Flowcrete explains the occurrence of amine blush on industrial floors and provides suggestions on detecting and preventing the problem.

A common industrial flooring problem, amine blush is a normal chemical reaction between amine-curing agents and carbon dioxide in the presence of moisture, resulting in the formation of a carbonate that appears as a greasy film on the surface.

Amine blush may be caused by high humidity, the presence of excess carbon dioxide in the atmosphere, low curing temperature, and improper and inadequate mixing of the resin and hardener.

Detecting amine blush

Amine blush can be detected by lightly rubbing the surface to reveal a greasy or waxy film or by checking the surface for a lower gloss, oily or greasy film, haziness, yellowish or whitish tint or a patchy appearance when viewed at different angles. It can appear as greasy white spotting or even in the form of salt-like crystalline deposits.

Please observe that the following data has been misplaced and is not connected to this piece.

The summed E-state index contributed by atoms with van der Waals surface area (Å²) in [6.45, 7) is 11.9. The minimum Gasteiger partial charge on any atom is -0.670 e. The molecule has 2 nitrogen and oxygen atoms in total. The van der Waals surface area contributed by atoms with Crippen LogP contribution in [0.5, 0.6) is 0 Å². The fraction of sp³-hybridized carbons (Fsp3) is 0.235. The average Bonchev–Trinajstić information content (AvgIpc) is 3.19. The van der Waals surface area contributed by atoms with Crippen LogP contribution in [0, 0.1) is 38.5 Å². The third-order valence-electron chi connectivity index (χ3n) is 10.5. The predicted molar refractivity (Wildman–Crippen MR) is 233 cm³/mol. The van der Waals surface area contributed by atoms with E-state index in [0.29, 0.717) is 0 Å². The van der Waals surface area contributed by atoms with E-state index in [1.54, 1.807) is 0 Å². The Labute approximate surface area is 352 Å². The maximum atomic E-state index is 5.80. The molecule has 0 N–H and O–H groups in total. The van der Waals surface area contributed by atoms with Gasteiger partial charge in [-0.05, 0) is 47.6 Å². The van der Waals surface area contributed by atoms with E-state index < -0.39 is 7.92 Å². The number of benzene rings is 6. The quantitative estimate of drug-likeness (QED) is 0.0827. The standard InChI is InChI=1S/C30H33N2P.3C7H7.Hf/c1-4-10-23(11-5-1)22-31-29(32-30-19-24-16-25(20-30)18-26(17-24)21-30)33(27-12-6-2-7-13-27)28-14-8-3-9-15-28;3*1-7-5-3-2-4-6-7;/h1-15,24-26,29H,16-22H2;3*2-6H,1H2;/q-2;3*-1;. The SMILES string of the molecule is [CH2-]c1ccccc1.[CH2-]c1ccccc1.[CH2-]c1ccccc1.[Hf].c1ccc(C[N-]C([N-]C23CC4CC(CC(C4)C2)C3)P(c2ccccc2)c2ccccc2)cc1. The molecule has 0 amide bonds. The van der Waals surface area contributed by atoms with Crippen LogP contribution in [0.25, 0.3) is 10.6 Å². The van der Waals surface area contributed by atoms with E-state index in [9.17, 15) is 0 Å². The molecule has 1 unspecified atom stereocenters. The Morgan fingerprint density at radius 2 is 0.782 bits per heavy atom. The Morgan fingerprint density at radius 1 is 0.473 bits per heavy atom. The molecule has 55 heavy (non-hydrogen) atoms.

How does amine blush affect floors?

Amine blush can cause imperfections in the coating surface, compromised cleanability, decreased stain resistance, surface tackiness, loss of gloss, poor adhesion, difficulty in re-coating, or faster yellowing.

Preventing amine blush

Generally, most epoxies can be subject to blushing under certain conditions; however, some epoxy coatings are more prone to blushing than others.

Precautions to avoid formation of amine blush include adhering to all the recommended induction or ‘sweat in’ times in the product literature after mixing; avoiding sources of direct combustion such as direct-fired heaters, forklift trucks, welding equipment and combustion engines; ensuring coating products are stored in warm conditions; and checking environmental conditions and applying materials when the temperature is a minimum of 50°F above dew point and rising. Additionally, avoid using propane heat in closed environments because they emit CO2.

Amine blush should be removed immediately so that effective bonding between the substrate or with additional coats of epoxy is not prevented.

Image: Amine blush is a common industrial flooring problem